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Diversified International All Cap Fund —
International equity markets were flat overall during the third quarter
3rd Quarter, 2018
"The near-term growth outlook remains positive, and companies have continued to exceed market expectations. "
– Marathon Asset Management LLP (Marathon-London)

The developing trade war between the U.S. and China, growing evidence of European economic weakness and ongoing U.K. Brexit negotiations with the European Union collectively weighed on global equity market performance toward the end of the third quarter of 2018. This performance offset a relatively strong start to the quarter, particularly across many developed international markets, following strong corporate earnings results. Japan was a relative bright spot in U.S. Dollar terms, largely due to Japanese Yen weakness. Emerging markets generally declined during the quarter, as they have during most of the year-to-date period, with U.S. Dollar appreciation, trade disputes and geopolitical risks in markets like Brazil and Turkey weighing on sentiment.
During the quarter, non-U.S. equities, as measured by the Fund’s benchmark, the MSCI All Country World Ex. U.S. (ND) Index, had a return of 0.71%. The Harbor Diversified International All Cap Fund performed in line with its benchmark, with a quarterly return of 0.71%. An underweight position in China benefited relative performance, as did stock selection in some European countries, including Italy and Germany. Conversely, the U.K. hindered relative results, due to security selection and an overweight position. From a sector perspective, stock selection in Information Technology contributed to relative performance, while security selection in Consumer Staples detracted.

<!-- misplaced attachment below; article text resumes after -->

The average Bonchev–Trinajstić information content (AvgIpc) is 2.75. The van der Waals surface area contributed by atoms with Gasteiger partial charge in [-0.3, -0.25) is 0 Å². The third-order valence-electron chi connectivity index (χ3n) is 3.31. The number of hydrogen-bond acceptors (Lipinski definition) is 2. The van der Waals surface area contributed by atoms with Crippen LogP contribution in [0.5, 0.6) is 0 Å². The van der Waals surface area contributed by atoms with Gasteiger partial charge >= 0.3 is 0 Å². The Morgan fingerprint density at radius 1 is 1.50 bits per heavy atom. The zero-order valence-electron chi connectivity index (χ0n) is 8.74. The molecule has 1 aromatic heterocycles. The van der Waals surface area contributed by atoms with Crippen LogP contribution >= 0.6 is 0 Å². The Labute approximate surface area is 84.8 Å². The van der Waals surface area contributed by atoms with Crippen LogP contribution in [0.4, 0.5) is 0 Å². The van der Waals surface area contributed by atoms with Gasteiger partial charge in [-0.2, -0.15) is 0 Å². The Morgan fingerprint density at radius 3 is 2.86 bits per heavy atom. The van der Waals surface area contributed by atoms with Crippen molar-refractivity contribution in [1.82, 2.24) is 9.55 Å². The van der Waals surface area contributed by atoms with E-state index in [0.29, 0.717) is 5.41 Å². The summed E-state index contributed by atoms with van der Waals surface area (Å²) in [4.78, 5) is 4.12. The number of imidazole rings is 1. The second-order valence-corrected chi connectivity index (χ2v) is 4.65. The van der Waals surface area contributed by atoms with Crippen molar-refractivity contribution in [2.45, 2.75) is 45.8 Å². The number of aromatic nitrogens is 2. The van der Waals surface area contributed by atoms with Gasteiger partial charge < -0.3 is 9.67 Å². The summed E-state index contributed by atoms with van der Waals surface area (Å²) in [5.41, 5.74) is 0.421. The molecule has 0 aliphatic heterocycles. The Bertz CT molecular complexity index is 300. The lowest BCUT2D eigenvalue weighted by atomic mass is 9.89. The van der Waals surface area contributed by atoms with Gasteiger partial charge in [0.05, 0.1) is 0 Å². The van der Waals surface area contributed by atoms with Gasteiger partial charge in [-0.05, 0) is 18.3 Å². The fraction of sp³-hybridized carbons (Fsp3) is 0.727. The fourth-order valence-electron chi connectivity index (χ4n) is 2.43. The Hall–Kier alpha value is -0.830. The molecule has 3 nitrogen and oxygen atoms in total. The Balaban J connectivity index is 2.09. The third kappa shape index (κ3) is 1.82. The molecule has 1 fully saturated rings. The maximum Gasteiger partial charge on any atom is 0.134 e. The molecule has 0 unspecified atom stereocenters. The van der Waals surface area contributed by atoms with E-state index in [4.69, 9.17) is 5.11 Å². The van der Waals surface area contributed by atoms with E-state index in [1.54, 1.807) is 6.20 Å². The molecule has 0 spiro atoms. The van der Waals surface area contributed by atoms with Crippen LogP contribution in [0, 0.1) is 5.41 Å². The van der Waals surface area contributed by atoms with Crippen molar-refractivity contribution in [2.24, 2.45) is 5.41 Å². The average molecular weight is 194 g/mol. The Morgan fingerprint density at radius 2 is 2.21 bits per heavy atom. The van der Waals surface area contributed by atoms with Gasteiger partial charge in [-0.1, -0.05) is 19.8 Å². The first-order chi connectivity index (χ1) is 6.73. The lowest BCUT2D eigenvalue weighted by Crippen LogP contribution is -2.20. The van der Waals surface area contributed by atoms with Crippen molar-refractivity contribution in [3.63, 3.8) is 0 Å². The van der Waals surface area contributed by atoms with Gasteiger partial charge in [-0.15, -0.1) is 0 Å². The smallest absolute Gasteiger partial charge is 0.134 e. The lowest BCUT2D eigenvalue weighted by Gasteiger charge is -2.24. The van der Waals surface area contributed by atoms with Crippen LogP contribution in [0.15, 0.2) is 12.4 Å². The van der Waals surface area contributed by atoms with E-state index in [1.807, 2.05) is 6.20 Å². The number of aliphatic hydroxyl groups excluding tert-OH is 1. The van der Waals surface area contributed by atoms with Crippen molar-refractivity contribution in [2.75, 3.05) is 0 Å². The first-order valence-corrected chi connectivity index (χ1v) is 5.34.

Marathon-London’s comments were made in an October, 2018 report. Highlights adapted from the report appear below. All comments relate to the quarter ended September 30, 2018, unless otherwise indicated. All references to the year-to-date are for the period January 1 through September 30, 2018.

Interview Highlights


International Equity Markets Look Reasonably Valued
After some relative weakness during the third quarter of 2018 and year-to-date, international equity markets look reasonably valued to us, as the near-term growth outlook remains positive and companies have continued to exceed market expectations. There remain, however, geopolitical risks in Europe, while the U.S.-initiated trade dispute is becoming increasingly unsettling for both developed and developing international equity markets.
European Corporate Balance Sheets Are Generally Strong
European equity markets have recently underperformed global markets due to fears of an economic slowdown, trade wars and the effects of Brexit. We believe European equity markets are reasonably priced compared to other global equity markets, while the earnings growth outlook remains positive and corporate balance sheets are generally strong.
Progress on Governance Remains Impressive in Japan